Subscribe to TPOE’s New Irish Music playlist on Spotify

In this week’s roundup of new Irish music, there’s ambience from Winter Aid, a big pop tune and news of a new EP from Ailbhe Reddy, an emotionally heavy but heartful EP from the Meath indie band Youth Mass, a gorgeous post-Gloaming song from Pine the Pilcrow, indie-rock from Cork’s Neon Atlas, Liza Flume returns and goes electric, Shookrah showcase another song from their forthcoming EP, New Jackson‘s got a late-night, early-morning tune ahead of his long-awaited debut album, and Thumper, one of 2017’s ones to watch, release another noisy number. There’s no order to how they’re all presented so dig in and find a new tune to love

Winter Aid – ‘Penny Sweets’
‘Penny Sweets’ is the closing track on the excellent debut album from Winter Aid, The Murmur of the Land. The work of Shane Culloty, it’s a polished, focus album, one which I’ll write more about next week. “Though I am free I know I’m never going to leave,” Culloty sings on the sweet ‘Penny Sweets’. Of this track, he says: ‘Penny Sweets’ is the final track on The Murmur of the Land, and the last one we finished. I wasn’t planning on putting it on the record, but a couple of people (including indispensable producer Darragh Nolan of Asta Kalapa) swayed me, and I’m glad they did. This track feels like the best example of how the album changed over time, and the simple piano melody is still one of my favourite pieces of music that I’ve written, I think: childlike, comforting, and warm. There’s a strong thread of nostalgia in the album, both in the music and the artwork, and you can hear a lot of it in this song, a kind of impulse to hide in memory.


Ailbhe Reddy – ‘Fingertips’
Fresh from the annual Irish invasion at Canadian Music Week, Dublin singer Ailbhe Reddy announced a new EP, the followup to last year’s Hollowed Out Sea. Attach to Memory is streaming over at Nialler9 now ahead of its May 24 release date. Niall says it was recorded in a form that closely mirrors her full live-band live setup – and there’s an energy in ‘Fingertips’, the opening song on the EP, that is evident instantly. The chorus, which wouldn’t sound out of place next to the likes of Warpaint’s biggest singalongs, finds Reddy “paralysed by your touch”. Reddy and band have loads of gigs coming up over the summer – here are her tour dates for the next month:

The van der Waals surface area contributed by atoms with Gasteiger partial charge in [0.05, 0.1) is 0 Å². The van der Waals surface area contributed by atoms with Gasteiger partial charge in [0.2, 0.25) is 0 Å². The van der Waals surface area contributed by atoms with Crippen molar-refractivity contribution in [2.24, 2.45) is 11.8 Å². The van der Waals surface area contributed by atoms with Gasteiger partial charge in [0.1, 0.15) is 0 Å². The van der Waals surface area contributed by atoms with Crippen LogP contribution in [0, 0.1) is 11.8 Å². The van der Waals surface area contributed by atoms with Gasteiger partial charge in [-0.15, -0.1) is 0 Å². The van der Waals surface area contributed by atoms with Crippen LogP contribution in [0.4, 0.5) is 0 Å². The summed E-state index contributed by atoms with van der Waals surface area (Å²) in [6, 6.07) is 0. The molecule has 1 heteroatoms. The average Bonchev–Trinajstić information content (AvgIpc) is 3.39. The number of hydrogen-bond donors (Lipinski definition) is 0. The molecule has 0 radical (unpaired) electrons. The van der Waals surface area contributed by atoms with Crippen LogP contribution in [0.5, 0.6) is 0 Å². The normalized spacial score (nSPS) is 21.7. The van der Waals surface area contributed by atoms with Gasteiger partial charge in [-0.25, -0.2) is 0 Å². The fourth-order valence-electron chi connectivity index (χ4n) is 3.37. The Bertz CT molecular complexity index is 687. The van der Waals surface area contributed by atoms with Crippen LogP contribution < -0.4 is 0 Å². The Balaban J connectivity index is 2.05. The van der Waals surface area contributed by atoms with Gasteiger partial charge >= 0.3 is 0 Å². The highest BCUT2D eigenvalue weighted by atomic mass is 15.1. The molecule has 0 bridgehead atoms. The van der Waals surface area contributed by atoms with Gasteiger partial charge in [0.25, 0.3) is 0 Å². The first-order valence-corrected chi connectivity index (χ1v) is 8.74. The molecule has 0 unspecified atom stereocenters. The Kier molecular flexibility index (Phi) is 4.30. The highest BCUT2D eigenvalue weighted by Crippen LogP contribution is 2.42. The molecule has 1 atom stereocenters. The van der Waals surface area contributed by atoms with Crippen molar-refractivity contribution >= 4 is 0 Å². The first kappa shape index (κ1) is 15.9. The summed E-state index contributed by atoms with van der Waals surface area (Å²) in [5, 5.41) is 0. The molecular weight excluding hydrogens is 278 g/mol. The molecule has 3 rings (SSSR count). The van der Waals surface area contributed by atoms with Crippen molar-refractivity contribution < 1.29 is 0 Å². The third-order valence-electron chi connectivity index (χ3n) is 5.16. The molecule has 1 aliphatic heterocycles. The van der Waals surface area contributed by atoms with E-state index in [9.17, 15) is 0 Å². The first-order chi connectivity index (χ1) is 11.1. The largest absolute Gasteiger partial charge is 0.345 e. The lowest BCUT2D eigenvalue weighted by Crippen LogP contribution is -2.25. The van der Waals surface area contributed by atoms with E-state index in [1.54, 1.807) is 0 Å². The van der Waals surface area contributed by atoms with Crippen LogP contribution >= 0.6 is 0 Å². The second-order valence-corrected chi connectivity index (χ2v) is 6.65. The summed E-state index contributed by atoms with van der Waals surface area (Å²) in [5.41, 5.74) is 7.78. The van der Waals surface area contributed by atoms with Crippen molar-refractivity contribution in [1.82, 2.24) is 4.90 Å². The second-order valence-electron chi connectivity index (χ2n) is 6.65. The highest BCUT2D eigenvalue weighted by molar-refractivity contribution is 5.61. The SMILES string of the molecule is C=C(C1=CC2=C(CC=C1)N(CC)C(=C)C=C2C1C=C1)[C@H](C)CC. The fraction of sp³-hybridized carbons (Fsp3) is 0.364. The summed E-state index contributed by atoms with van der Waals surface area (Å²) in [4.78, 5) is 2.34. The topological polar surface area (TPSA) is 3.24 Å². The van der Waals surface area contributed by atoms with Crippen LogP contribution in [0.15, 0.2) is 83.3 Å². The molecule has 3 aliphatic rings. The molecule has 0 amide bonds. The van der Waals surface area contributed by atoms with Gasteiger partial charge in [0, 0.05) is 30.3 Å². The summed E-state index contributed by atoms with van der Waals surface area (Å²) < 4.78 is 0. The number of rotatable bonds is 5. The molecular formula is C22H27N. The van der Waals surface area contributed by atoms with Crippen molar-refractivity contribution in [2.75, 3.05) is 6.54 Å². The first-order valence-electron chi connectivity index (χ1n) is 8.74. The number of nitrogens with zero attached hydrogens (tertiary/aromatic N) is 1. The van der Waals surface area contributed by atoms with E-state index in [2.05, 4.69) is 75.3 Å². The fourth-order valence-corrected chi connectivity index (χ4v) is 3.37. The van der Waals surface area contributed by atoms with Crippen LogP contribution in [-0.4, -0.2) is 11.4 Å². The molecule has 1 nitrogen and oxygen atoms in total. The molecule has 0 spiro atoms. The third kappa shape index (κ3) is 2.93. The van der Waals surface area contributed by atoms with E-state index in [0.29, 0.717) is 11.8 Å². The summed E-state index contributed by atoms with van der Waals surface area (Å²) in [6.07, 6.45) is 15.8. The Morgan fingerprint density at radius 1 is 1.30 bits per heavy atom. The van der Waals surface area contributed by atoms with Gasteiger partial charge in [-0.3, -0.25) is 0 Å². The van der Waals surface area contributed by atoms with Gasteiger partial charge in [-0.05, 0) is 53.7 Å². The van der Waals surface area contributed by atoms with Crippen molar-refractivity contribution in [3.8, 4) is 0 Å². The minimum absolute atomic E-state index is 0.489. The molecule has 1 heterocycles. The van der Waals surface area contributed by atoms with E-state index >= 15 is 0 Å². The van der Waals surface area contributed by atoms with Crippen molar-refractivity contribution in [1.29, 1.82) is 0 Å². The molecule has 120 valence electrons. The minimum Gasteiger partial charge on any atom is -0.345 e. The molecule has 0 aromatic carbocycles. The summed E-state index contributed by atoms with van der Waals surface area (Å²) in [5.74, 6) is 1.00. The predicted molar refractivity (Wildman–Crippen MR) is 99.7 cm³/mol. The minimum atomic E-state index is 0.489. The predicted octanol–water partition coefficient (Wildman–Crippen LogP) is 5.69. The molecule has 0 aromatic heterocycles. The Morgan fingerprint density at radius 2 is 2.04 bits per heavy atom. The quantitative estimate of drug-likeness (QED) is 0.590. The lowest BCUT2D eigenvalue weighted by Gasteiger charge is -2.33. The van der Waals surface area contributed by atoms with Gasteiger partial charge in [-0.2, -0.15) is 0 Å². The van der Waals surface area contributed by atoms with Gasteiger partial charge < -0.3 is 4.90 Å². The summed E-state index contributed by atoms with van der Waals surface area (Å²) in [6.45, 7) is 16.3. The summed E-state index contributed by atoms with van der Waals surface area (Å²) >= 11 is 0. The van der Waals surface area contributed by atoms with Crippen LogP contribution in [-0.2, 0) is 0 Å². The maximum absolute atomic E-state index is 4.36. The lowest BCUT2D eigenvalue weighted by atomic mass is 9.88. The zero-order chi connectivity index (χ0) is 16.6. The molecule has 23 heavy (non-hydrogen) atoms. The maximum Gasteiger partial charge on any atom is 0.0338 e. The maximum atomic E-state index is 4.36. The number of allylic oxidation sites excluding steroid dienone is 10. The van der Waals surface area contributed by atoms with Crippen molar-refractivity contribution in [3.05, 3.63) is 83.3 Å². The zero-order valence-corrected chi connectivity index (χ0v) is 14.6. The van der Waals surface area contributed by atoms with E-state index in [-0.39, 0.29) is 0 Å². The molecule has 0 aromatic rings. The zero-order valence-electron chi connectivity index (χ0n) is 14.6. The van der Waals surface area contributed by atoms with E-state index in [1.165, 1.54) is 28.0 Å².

April 29: Waterford, Spraoi (sold out)
May 3: Galway, Roisin Dubh
May 5: Connolly’s of Leap
May 6: Ballydehob, Levis Bar
May 10: Dundalk, Spirit Store
May 11: Cork, Cyprus Avenue ( Music Cork Festival Showcase )
May 12: Belfast, The Mac
May 13: Westport, The Clock Tavern
May 19: Brighton, The Great Escape Festival (UK)
May 20: Brighton, The Great Escape Festival (UK)
May 24: London, The Slaughtered Lamb (UK)
May 25: Dublin, Bello Bar – ( Nialler9 Futureproof Showcase )
May 26: Coughlans, Cork


Youth Mass – Lost Futures EP
On the opening track of their Lost Futures EP, the Trim, Co Meath band Youth Mass find themselves dealing with social anxiety. There’s a “constant avoiding everyone” and drinks that never come. “Always having fun, always turn to run,” relays singer Darren Mullarkey. It sounds like the National but, well, glummer. Come fourth track ‘Hungover’, Mullarkey is channelling Liam Gallagher on ‘Live Forever’: “I’m flying above and my suit isn’t flattering but hey, I’m a superman.” Youth Mass, who have one album already under their belts, 2014’s Morning Run | Evening Sun, on the depressingly titled Lost Futures EP, tackle some heady issues – and manage to pull it off. ‘Shrines’ and closing track ‘Somebody Help Me’ have great, arms-around-your-mate singalong choruses (‘Shrines’: “I’ve been waiting for this day so long… tonight you know I love my life”) with enough emotional heft to keep things interesting on return listens.


Pine ¶he Pilcrow – ‘Dahlia’
Dublin-based Pine the Pilcrow – Kevin Murray (piano), Robert Campbell (cello) and Hannah Ryan (fiddle), pictured at the top of the post – released their subtle and stunning self-titled debut EP just over a year ago. ‘Dahlia’, their first new music since then, is off their second EP, out in May. It’s four and a half minutes of increasing intensity, Murray and Ryan harmonising over a couple of lines – “Dahlia, you dilute my thoughts” is such a powerful sentiment that there’s little else to be said. The song exists on the brink, expertly controlled by the band, akin to the closer on their debut, ‘Where You Are’. Pine the Pilcrow are first in line as heirs to the Gloaming’s throne. The video was filmed by Freida Freytag, performed by Babs Ken.